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Oath Keepers is under investigation for "seditious conspiracy" on Jan. 6, the FBI search warrant reveals

The FBI's arrest warrant, Mother Jones said, was looking for evidence related to possible violations of nine criminal laws, including "seditious conspiracies." The other violations are all of the crimes charged with the Jan. 6 defendants, including destruction of government property, trespassing, destruction of evidence, false testimony and obstruction of Congress.

As Marcy Wheeler has repeatedly pointed out at Emptywheel, the latter charge has been the federal prosecutor's primary means of indicting the insurgents, as conviction carries the same 20-year federal prison sentence as sedition, which is a harder charge to prove. In addition, it brings with it a terrorist reinforcement that can be used in conviction, just like sedition.

If you don't mention disability – and your sources don't explain that disability gets you exactly where you would go on a hate speech charge, but with a lot more flexibility to differentiate between defendants and a much lower bar of evidence (unless and until judges decide it was misapplied) – then your sources do not describe what is going on with the investigation.

For this reason, claiming that the January 6 siege was not "terrorism" or "insurrection" because the words were not on indictment documents completely misinterprets how the federal government is prosecuting crimes of domestic terrorism.

Eric Halladay and Racheal Hanna explained how this works on the Lawfare Blog: "Since there is no specific crime of domestic terrorism, prosecutors can use a range of charges in pursuing domestic terrorists," they write.

These include around 57 different crimes that can be charged as terrorism, including a range of crimes that the insurgents are accused of, such as malicious destruction of property and deliberate looting of federal property. But the main tool prosecutors use are terrorism enhancements that can be applied during conviction:

The enhancement can be applied to federal terrorist offenses … but more importantly, it can also be applied to non-terrorist offenses where the offense was aimed at intimidating or coercive government behavior, or a federal terrorist crime with the intention of promoting, intimidating or coercing a civilian population.

As Wheeler notes, “The Justice Department's disability indictment of the Jan. 6 rioters is a really elegant way to hold people accountable, while also providing the flexibility to differentiate between degrees of severity (until a judge approves this application of 18 USC 1512 repeals). "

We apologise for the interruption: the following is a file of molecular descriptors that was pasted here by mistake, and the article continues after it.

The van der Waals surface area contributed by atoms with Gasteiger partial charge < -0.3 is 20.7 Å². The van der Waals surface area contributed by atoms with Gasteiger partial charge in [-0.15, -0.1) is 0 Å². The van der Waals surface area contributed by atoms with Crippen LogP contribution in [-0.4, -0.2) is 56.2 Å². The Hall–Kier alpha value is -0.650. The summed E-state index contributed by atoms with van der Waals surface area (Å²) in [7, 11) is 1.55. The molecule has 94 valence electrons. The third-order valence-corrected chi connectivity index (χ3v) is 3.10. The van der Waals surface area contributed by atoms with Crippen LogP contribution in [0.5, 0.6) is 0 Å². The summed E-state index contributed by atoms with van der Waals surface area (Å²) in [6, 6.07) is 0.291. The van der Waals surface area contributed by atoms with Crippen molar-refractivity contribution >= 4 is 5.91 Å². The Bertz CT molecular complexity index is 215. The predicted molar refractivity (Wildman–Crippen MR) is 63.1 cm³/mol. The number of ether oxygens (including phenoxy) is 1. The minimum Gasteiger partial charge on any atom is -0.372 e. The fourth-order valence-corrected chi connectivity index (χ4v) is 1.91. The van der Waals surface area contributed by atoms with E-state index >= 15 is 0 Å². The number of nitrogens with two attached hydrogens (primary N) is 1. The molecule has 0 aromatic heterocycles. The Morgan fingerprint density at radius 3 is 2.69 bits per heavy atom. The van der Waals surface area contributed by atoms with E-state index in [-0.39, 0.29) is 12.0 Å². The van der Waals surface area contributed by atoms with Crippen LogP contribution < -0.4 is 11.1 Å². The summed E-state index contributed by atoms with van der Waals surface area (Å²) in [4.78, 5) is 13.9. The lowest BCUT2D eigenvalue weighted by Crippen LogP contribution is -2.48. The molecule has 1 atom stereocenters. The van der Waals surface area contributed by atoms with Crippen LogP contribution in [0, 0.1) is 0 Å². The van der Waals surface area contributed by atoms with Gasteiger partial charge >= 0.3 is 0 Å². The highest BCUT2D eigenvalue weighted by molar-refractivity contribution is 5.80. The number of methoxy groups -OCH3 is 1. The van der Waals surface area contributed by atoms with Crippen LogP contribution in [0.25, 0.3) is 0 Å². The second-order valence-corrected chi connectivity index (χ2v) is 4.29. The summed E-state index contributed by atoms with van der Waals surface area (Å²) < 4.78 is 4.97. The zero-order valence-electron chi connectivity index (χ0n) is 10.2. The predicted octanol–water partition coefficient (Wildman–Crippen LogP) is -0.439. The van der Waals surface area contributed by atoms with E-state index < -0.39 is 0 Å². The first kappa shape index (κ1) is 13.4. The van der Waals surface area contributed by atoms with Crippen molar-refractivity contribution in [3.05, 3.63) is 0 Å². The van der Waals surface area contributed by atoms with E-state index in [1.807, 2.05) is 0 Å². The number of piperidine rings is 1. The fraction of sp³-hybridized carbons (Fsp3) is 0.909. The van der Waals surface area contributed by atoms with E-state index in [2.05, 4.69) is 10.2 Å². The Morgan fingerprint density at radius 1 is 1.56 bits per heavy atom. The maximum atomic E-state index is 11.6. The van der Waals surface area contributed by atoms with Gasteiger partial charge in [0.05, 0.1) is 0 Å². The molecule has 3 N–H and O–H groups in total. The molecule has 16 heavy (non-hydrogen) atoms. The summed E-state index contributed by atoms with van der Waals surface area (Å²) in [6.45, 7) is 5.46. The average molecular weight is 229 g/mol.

Indeed, the federal judges overseeing the case recently raised the question of whether obstruction of Congress is the correct charge in these cases. During the hearing before District Judge Amit Mehta this week on the Oath Keepers indictment, the judge questioned prosecutors about the applicability of this particular law in the case, New York Times legal correspondent Alan Feuer reported on Twitter.

Mehta pointed out that Act 18 USC 1512 was originally passed as part of the Sarbanes-Oxley Act of 2002, which was primarily a corporate reform act. The law, he said, appears primarily to stop obstructive acts such as document destruction and witness manipulation. Prosecutors replied that the use of the word "corrupt" in the law was consistent with the insurgents' actions. Eventually, Mehta seemed to agree, though the question of appropriateness remains in the air.

As Feuer noted, "Judge Mehta is now the second federal judge to wonder if the 1512 (state) indictment of obstruction, which aims to punish crimes such as manipulating witnesses (and) destroying documents, is good for the (January 6th) uprising. Judge Randolph Moss had similar concerns at a hearing last month. "

Wheeler notes that this may be why investigators in the Oath Keepers case are now investigating possible “seditious conspiracy” charges: “I have said that if the DOJ's use of 1512 fails, they will be the most serious culprits in the world accuse seditious conspiracy. This could be the first sign of it, ”she tweeted.

SoRelle complained to reporters about the FBI's seizure of her phone. "(D) hey all of my customers have my comms," she said to Mother Jones. "(It's) unethical like shit on your part."

SoRelle has claimed on Twitter that she has been attacked by the Deep State for her involvement in Mike Lindell.

As Mother Jones notes, the reference to hate speech in the SoRelle warrant does not mean someone will be charged with hate speech, but it is official confirmation that the FBI is investigating the possibility that it was committed. And as Reilly notes, "Enforcing a search warrant against an attorney triggers records in the Justice Department, and the move to seize SoRelle's phone would have required the approval of senior DOJ officials."

SoRelle told Reilly that she had met two law enforcement officers at her home and then went to a "Krogers / Starbucks" where they talked for several hours.

"I've got so much stuff in there," she wrote. "Either they think I'm the mastermind, or they wanted to browse everything for free – either way, it's unethical."

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